The Banespa Museum is located inside Farol Santander. Here, visitors will enjoy over 900 objects, photographs, and carpets. There are several cafés and restaurants in the building. Try lunch in the rooftop restaurant.
Pátio do Colégio (School Yard)

4) Pátio do Colégio (School Yard)

Pátio do Colégio refers to the yard in front of this historic Jesuit church. The Pátio do Colégio marks the site where São Paulo was founded in 1554. The Jesuit school was a simple hut covered with palm leaves when priests celebrated the inaugural mass in 1554.

The associated buildings have been re-built and re-constructed many times over the history of the Jesuit mission. In 1953, the church was rebuilt to reflect colonial architecture and Mannerist style from the 17th century.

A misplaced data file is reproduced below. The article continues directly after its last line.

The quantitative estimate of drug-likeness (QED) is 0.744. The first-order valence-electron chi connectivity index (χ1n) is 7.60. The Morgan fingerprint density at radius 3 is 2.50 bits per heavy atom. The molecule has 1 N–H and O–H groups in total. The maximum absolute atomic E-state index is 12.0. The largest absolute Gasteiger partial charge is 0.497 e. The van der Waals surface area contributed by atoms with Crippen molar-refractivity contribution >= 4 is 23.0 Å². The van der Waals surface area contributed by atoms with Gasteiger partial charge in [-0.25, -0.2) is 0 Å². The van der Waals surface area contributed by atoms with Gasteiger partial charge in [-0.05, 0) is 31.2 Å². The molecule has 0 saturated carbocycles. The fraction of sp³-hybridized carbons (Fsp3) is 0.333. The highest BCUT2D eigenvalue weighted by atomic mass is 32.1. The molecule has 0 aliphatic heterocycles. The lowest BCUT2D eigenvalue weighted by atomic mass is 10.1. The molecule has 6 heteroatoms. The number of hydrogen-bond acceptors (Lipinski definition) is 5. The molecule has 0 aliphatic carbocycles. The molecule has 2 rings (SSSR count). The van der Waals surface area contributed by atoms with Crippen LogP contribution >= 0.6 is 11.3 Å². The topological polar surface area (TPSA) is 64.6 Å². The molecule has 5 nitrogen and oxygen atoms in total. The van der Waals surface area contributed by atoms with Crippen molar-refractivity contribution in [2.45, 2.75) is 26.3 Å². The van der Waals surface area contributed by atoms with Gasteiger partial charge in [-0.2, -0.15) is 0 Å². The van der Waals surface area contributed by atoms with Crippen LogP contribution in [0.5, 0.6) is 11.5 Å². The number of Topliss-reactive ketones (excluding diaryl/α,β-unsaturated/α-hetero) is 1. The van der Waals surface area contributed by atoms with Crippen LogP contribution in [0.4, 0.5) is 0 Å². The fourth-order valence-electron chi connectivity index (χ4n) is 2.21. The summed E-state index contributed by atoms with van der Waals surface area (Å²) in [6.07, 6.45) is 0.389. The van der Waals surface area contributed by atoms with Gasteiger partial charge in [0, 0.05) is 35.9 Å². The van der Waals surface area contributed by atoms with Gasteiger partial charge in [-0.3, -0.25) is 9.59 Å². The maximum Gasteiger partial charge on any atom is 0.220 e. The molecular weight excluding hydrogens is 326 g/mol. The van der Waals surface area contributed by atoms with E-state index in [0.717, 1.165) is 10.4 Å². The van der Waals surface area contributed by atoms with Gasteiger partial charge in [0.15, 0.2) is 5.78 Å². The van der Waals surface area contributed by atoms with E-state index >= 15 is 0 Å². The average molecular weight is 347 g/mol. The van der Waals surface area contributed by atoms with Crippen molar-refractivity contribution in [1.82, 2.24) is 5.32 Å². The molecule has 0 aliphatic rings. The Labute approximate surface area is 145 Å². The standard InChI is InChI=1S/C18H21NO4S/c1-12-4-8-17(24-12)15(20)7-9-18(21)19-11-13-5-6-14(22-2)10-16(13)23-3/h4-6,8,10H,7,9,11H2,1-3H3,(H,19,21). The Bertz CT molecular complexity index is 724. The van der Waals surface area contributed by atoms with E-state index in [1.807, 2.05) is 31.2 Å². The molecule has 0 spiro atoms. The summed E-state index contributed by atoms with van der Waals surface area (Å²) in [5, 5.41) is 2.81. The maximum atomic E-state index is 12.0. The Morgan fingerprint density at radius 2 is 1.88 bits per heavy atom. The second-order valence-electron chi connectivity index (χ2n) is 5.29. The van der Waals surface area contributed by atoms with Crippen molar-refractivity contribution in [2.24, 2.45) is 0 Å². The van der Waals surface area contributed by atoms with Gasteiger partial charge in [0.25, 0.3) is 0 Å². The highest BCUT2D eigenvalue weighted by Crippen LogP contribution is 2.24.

Today, the site contains Anchieta Museum. The museum contains more than 600 items describing the Jesuit mission in Brazil. Visitors will find paintings, sculptures, and altarpieces. There's also a scale model of the Pátio do Colégio which shows what the area looked like in 1554.

There's a café on-site with a pleasant garden attached. This is a lovely place to rest and contemplate. In the yard, visitors will notice the impressive Immortal Glory to the Founders of São Paulo monument.
Sao Paulo Cathedral

5) Sao Paulo Cathedral (must see)

This impressive cathedral is also known as the See Cathedral. Construction began in 1913 and was completed in 1954. Various iterations of churches and cathedrals have stood on this site since 1589.